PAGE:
Sunday’s elections employed a variety of techniques to guarantee the fairness of the balloting, including transparent ballot boxes, marking voters, and exit polls. About 340 international observers from 45 countries participated in the elections nationwide. No major disturbances were recorded on election day. All national law-enforcement personnel were mobilized on July 10 as a precaution. Military training exercises were carried out in central Bishkek on the eve of the elections.
The Chair of the OSCE Parliamentary Assembly, Kimmo Kiljunen, reported that the elections were a “step forward” and indicated tangible progress carried out in an unrestricted environment.
But along with such approving comments, Kiljunen acknowledged that the abnormally high turnout — reaching 75-95% at every precinct — seems rather dubious and requires additional investigations (Akipress, oscepa.org, July 11). The Coalition for Democracy and Civil Society has reported individual cases of voters illegally transported to their polling place, but such reports are not widespread. Unsuccessful presidential candidate Jypar Jeksheev adamantly contends that mass falsification took place during the elections. According to him, the government deployed its administrative resources to the maximum extent: students, pensioners, and public workers were allegedly forced to vote for the interim president (Kabar, July 11).
Russian newspapers were quick to label the Kyrgyz outcome as a victory for Moscow. As Moskovsky komsomolets (July 11) reports, unlike the new Georgian and Ukrainian governments, Bakiyev clearly favors intensifying ties with Russia at the expense of other international actors currently active in the country. For example, Kyrgyz Ambassador Apas Jumagulov declared that the U.S. military base must be gradually withdrawn from Kyrgyzstan. At the same time, he notes that the Russian base must remain in Kyrgyzstan due to its strategic importance (Akipress, July 11).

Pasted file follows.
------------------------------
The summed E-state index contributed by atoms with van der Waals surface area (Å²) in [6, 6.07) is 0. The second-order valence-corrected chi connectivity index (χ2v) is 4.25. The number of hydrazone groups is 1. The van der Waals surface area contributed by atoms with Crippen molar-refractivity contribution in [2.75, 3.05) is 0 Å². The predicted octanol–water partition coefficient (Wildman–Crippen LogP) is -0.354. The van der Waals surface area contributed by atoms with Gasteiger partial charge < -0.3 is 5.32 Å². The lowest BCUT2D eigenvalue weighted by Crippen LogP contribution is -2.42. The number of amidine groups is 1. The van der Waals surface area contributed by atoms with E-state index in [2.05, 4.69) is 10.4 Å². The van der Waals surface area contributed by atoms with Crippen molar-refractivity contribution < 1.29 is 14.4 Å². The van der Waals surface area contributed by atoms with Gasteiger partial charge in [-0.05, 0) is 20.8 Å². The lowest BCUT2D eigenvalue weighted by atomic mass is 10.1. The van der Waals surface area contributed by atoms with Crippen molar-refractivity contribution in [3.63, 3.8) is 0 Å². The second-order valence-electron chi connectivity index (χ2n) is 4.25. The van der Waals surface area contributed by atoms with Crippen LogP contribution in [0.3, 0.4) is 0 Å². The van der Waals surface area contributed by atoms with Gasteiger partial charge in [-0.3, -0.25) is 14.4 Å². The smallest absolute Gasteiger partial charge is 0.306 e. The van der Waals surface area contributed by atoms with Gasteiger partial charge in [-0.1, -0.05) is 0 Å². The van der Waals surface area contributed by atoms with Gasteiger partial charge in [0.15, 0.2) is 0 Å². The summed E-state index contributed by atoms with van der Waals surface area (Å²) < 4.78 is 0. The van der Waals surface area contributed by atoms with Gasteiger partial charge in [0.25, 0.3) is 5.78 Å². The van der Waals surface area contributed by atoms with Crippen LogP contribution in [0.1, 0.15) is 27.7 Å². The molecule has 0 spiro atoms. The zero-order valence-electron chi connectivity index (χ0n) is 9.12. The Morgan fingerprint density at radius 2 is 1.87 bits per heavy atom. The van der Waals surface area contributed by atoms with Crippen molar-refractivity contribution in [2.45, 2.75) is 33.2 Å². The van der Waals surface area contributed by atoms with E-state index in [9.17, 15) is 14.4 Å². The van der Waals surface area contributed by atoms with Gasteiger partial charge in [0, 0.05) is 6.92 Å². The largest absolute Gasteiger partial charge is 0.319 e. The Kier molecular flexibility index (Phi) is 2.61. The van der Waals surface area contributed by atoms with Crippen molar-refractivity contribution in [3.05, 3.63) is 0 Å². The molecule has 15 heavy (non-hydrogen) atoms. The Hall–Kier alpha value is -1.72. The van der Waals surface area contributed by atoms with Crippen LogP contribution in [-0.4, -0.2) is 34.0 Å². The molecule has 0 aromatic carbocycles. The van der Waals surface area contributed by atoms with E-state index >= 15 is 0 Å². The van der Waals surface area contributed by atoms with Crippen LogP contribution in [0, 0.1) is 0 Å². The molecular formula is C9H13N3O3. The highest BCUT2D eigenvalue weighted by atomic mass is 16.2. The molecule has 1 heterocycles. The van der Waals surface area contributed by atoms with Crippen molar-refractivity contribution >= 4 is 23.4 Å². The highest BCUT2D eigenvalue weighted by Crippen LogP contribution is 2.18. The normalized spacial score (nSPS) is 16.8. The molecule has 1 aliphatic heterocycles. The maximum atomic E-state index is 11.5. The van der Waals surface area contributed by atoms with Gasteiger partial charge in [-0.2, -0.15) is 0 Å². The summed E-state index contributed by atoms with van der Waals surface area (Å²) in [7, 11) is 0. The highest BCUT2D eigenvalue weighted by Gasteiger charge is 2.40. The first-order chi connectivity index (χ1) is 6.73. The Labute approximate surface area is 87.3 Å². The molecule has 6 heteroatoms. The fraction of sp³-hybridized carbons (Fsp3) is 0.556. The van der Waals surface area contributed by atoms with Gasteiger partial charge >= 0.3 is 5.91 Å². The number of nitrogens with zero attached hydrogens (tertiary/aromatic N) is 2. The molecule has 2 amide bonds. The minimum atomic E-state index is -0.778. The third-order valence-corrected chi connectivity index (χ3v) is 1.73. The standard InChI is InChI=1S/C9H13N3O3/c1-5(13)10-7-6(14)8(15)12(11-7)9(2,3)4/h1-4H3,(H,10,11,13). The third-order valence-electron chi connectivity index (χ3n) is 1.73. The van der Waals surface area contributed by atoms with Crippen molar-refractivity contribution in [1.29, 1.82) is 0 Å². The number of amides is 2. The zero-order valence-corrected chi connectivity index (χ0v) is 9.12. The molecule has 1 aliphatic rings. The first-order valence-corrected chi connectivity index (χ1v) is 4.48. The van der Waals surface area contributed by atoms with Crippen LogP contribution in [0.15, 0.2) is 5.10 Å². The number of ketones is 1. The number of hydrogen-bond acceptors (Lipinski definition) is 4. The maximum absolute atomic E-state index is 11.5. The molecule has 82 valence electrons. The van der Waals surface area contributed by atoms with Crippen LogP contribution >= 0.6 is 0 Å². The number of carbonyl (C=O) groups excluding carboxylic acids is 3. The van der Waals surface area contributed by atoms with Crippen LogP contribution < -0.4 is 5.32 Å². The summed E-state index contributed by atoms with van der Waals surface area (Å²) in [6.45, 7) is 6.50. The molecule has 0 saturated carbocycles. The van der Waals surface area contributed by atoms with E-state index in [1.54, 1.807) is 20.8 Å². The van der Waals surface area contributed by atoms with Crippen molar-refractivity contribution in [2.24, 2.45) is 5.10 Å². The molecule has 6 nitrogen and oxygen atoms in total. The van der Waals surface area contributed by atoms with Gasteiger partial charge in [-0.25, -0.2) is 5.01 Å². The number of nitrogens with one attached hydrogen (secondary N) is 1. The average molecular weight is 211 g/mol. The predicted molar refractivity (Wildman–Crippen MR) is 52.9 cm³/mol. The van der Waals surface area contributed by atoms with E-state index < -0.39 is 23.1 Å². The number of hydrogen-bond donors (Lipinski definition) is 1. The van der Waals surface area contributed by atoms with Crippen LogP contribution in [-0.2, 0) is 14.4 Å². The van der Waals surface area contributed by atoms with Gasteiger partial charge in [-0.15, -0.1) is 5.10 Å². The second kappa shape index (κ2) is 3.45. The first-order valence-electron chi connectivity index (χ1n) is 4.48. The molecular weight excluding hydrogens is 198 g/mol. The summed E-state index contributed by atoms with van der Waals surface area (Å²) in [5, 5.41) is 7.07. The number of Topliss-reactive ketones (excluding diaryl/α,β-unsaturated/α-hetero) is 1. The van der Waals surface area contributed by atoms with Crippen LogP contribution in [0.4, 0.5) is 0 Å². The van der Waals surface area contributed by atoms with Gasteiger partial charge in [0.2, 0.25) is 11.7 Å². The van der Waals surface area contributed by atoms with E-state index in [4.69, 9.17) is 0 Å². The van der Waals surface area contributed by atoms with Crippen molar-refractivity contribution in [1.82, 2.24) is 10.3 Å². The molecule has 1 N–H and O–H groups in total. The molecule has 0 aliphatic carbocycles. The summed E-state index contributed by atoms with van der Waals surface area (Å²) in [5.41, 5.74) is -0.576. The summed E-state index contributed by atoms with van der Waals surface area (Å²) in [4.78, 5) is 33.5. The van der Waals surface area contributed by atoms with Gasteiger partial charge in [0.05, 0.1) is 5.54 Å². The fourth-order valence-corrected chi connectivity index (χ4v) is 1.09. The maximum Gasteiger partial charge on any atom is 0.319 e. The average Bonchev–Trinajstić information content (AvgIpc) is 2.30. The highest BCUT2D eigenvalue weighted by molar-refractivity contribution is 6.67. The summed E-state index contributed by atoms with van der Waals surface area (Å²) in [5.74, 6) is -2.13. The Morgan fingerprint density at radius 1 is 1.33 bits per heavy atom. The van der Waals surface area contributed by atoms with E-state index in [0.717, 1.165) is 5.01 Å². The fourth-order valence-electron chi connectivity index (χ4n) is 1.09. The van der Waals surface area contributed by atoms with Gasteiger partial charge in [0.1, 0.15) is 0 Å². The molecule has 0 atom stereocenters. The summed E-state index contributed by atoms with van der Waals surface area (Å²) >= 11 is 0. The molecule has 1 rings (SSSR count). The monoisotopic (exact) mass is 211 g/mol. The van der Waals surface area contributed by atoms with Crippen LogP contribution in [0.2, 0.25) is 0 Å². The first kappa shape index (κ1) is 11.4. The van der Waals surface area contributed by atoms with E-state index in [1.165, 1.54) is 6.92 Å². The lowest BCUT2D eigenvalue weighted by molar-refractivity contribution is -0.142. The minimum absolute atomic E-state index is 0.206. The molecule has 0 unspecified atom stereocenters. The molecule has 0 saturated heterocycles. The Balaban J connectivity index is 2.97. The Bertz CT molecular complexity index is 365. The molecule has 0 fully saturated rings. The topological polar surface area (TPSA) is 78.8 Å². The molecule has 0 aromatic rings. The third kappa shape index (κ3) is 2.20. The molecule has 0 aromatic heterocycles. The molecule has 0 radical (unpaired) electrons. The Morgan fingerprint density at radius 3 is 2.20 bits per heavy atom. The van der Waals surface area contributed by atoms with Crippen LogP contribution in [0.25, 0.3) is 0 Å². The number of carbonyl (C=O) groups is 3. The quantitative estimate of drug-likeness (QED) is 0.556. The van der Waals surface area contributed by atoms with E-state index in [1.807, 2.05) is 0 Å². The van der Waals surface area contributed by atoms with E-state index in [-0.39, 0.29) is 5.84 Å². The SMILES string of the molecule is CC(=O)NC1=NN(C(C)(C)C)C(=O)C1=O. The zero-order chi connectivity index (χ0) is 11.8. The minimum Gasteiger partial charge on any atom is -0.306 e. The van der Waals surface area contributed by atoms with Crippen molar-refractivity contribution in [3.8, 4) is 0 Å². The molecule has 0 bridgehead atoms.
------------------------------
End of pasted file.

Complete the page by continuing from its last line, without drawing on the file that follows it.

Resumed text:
Ousted president Akayev, currently living in Russia, continues to seek ways to influence the political situation in Kyrgyzstan. According to Moya stolitsa novosti (July 8) he deliberately supported the Bakiyev-Kulov team to create direct ties between his regime and the new government. Akayev claims that Bakiyev is a product of his leadership — “I raised him from the head of a regional administration to governor of the two most important oblasts, to prime minister,” the former president told Kommersant (July 11).
In the early and mid-1990s Akayev was supported by the overwhelming majority of the government and the Kyrgyz people. But Akayev failed to satisfy popular expectations for economic prosperity and liberal democracy. Although there is a chance that Bakiyev will exhaust his current popularity during his first term as president, Kyrgyzstan’s civil society institutions and mass media have evolved over 14 years of independence and will be able to provide better oversight of government policies. As one faculty member at Kyrgyz-Slavic University commented, “Bakiyev might not be the Kyrgyz Ataturk, but as long as there is stability in the country, he is the right candidate.”